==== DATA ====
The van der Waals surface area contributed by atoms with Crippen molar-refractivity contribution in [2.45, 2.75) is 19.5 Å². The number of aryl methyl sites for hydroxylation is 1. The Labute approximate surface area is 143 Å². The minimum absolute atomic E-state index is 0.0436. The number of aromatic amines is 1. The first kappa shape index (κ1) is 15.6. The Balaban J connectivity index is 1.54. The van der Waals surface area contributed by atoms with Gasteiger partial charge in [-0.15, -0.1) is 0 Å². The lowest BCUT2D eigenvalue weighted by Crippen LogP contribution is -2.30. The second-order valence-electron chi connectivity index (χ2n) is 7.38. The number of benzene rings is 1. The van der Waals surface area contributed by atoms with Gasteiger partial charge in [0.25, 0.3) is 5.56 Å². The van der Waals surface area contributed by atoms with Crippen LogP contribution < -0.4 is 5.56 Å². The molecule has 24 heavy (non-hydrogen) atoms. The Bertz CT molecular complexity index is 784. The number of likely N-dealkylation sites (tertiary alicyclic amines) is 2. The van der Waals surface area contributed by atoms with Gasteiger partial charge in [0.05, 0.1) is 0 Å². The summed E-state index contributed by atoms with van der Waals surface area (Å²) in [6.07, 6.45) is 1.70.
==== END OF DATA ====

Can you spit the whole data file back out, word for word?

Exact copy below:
The van der Waals surface area contributed by atoms with Crippen molar-refractivity contribution in [2.45, 2.75) is 19.5 Å². The number of aryl methyl sites for hydroxylation is 1. The Labute approximate surface area is 143 Å². The minimum absolute atomic E-state index is 0.0436. The number of aromatic amines is 1. The first kappa shape index (κ1) is 15.6. The Balaban J connectivity index is 1.54. The van der Waals surface area contributed by atoms with Gasteiger partial charge in [-0.15, -0.1) is 0 Å². The lowest BCUT2D eigenvalue weighted by Crippen LogP contribution is -2.30. The second-order valence-electron chi connectivity index (χ2n) is 7.38. The number of benzene rings is 1. The van der Waals surface area contributed by atoms with Gasteiger partial charge in [0.25, 0.3) is 5.56 Å². The van der Waals surface area contributed by atoms with Crippen LogP contribution < -0.4 is 5.56 Å². The molecule has 24 heavy (non-hydrogen) atoms. The Bertz CT molecular complexity index is 784. The number of likely N-dealkylation sites (tertiary alicyclic amines) is 2. The van der Waals surface area contributed by atoms with Gasteiger partial charge in [0.05, 0.1) is 0 Å². The summed E-state index contributed by atoms with van der Waals surface area (Å²) in [6.07, 6.45) is 1.70.